But I do feel it's necessary to speak truth to power. That, more than anything else, is why I write. There are many ways individuals can be heard. Some of us write. Some of us are even fortunate enough to have big readerships and relationships with Washington insiders, so what we say is heard farther and wider -- and sometimes even listened to and acted upon.

Others protest. Even if you don't have an audience, a gig, or writing chops, merely showing up can be an act of enormous power.

Although I don't really identify with the current Tea Party movement, the real tea party, the original tea part was such an act. It was criminal, of course. It was destructive. And as such, if it happened today, it would not be something we could or should tolerate. But it was an act of desperation, it was a marketing effort, and it got attention. The backlash it created resulted in a series of Coercive Act laws that further restricted the colonists.

When old Sam Adams called for his big meeting in Faneuil Hall on November 29, 1773, the meeting that led to the world's most famous mass tea-acide, he knew he was poking at a hornet's nest. He didn't quite know what would happen, but he knew stirring up anger would disrupt, and that would be good enough.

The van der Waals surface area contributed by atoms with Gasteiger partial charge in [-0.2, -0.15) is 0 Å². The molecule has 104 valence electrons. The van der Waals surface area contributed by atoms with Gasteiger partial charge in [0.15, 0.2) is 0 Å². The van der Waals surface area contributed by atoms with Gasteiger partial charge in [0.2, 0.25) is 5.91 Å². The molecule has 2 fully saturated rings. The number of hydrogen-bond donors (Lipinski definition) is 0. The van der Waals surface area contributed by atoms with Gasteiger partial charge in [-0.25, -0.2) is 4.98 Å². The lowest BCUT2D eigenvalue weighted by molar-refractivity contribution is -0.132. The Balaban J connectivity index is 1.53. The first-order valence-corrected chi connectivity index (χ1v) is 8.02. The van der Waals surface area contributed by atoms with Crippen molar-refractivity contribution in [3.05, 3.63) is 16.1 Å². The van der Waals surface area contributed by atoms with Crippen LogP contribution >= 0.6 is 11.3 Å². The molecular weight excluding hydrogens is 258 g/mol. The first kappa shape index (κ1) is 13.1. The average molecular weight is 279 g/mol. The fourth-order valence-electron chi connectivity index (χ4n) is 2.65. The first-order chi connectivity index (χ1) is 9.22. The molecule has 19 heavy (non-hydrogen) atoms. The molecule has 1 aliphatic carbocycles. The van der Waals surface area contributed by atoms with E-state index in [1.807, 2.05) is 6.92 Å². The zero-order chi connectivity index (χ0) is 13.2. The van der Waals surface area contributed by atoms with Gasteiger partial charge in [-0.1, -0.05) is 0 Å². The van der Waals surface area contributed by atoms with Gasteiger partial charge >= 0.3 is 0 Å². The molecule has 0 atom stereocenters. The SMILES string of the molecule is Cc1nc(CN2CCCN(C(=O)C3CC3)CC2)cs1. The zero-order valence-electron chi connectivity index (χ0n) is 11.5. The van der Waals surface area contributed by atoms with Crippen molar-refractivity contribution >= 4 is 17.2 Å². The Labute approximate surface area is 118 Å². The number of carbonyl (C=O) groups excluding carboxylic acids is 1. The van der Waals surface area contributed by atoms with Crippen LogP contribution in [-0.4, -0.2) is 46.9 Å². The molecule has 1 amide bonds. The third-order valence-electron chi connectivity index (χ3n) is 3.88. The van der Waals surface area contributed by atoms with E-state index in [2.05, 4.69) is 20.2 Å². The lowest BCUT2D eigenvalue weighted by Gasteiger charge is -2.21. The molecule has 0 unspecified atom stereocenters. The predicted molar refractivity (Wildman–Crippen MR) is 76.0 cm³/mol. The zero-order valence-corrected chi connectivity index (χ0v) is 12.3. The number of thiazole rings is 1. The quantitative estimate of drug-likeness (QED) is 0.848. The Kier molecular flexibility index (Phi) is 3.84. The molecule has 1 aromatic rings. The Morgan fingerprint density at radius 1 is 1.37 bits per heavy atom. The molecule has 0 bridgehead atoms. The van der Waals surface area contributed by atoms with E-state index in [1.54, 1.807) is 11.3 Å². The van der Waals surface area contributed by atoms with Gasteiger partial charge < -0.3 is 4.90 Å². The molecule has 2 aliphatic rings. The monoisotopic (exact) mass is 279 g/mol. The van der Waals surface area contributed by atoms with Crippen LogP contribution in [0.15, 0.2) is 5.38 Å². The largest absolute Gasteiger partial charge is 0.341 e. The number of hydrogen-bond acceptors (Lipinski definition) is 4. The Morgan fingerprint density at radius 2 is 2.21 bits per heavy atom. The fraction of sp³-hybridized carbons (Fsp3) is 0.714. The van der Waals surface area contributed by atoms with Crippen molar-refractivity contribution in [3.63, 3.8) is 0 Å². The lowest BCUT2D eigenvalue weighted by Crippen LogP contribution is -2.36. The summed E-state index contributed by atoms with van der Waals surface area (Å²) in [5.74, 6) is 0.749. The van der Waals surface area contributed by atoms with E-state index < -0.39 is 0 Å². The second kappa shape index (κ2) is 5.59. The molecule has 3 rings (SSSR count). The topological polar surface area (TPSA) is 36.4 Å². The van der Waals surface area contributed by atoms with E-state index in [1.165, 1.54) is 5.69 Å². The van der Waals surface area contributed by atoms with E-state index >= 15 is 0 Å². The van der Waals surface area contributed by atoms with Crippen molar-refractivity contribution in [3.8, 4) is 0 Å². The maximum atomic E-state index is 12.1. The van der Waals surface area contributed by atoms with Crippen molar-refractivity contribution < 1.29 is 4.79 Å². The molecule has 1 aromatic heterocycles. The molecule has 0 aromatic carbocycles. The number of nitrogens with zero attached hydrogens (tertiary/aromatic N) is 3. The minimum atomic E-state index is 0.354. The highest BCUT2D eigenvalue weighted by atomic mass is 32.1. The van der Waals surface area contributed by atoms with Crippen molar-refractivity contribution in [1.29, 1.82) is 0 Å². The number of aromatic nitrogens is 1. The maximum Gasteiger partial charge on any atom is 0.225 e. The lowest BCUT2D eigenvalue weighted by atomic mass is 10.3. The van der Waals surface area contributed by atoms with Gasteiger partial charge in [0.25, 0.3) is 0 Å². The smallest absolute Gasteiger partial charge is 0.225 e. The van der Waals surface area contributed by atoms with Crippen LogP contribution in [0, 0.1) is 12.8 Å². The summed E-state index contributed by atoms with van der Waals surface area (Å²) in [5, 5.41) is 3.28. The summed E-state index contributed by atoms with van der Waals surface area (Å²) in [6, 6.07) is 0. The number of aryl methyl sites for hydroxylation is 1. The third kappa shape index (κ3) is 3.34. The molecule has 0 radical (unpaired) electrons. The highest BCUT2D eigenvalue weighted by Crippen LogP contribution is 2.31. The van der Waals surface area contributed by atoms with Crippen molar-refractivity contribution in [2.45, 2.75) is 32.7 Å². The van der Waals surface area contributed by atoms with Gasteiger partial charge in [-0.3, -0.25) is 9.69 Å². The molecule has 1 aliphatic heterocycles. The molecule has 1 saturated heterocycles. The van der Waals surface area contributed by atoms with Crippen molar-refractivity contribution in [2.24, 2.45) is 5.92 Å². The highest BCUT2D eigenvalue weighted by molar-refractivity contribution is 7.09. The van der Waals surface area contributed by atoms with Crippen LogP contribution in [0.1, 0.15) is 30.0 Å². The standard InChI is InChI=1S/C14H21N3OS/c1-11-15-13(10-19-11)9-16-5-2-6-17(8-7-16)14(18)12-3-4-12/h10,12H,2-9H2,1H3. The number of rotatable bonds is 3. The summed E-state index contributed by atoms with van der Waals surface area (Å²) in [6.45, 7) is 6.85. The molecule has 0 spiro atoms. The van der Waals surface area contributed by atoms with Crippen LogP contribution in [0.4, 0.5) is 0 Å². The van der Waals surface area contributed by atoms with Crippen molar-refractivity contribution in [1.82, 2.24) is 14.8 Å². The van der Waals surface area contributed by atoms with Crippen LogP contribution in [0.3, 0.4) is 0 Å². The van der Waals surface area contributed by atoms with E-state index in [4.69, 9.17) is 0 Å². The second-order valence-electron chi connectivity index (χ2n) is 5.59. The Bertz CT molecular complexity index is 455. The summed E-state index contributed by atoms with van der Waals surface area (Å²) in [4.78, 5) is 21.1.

By the way, these wonderful pictures by Michael Krigsman you're looking at were also taken in Boston.

The destruction of the tea forced King George to react, and he reacted by making things worse. It was that making things worse that eventually led to the revolution and American independence.

It is with this in mind that we must think about the Occupy movements. It is important to understand that many Americans are hurting. Many Americans are unemployed and others are under-employed. Our people are having trouble making ends meet.

Even as millions clamor to buy an iPhone 4S or Kindle Fire, the price of a box of Corn Flakes has jumped 33% since 2008, while at the same time, median household income during the same period fell by about 10%.